The goal of the activities is to develop an advanced, automated Coastal Hazard Wheel IT-system that over time will provide a complete interactive IT-solution and a high quality classification of the world's coastlines. The broader implementation involves development of the relevant IT-infrastructure, 'big data' processing and refinement and various training, technical support and outreach activities for national stakeholders. The specific national activities will go hand-in-hand with the development of the IT-system and the global coastal classification programme, ensuring that the activities are fully aligned with national requirements and can support both central government planning and local adaptation activities.
Who will take these actions?
The activities are taken forward as an international public-private partnership involving a group of leading global knowledge institutions. The aim of the initiative is to provide scientific background information, advanced IT-services and global coastal classification data with open access, while at the same time being financially self-sustaining and potentially scalable. The Coastal Hazard Wheel IT-system and the big data activities will be operated by the Dutch national coastal institute, Deltares, while the knowledge platform will function as the hub for all activities undertaken with the broader partner group.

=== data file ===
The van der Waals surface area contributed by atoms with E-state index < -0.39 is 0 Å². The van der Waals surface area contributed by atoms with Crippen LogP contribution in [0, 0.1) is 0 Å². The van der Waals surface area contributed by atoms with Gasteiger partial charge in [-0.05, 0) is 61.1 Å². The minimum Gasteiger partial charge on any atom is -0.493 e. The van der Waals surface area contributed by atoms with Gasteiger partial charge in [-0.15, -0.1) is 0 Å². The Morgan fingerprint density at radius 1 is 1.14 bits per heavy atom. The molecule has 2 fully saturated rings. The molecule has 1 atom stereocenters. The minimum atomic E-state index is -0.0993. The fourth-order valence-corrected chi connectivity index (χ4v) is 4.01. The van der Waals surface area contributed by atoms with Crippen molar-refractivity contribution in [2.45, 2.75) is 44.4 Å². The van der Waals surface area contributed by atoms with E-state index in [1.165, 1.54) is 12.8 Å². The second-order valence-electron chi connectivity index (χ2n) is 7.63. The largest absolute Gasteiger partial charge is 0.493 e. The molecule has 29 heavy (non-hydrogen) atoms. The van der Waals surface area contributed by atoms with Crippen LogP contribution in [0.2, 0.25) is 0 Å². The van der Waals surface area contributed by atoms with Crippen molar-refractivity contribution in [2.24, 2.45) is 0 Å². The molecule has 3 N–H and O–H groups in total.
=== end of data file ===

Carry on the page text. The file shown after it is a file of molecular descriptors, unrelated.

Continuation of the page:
Where will these actions be taken?
The actions will be global in nature and specific project activities can take place at local, regional and national level. The Coastal Hazard Wheel divides the coastline into sections of 200-300 meters and a high-quality coastal classification of a specific country can therefore be used to guide adaptation action even at local level. The Coastal Hazard Wheel IT-system currently provides global coastal classification data in low-moderate quality and this will be gradually improved when detailed classification projects are implemented and possible scalable revenue streams accelerate the operations.
In addition, specify the country or countries where these actions will be taken.
What impact will these actions have on greenhouse gas emissions and/or adapting to climate change?
The proposal aims to boost multi-stakeholder climate action in coastal areas worldwide.
What are other key benefits?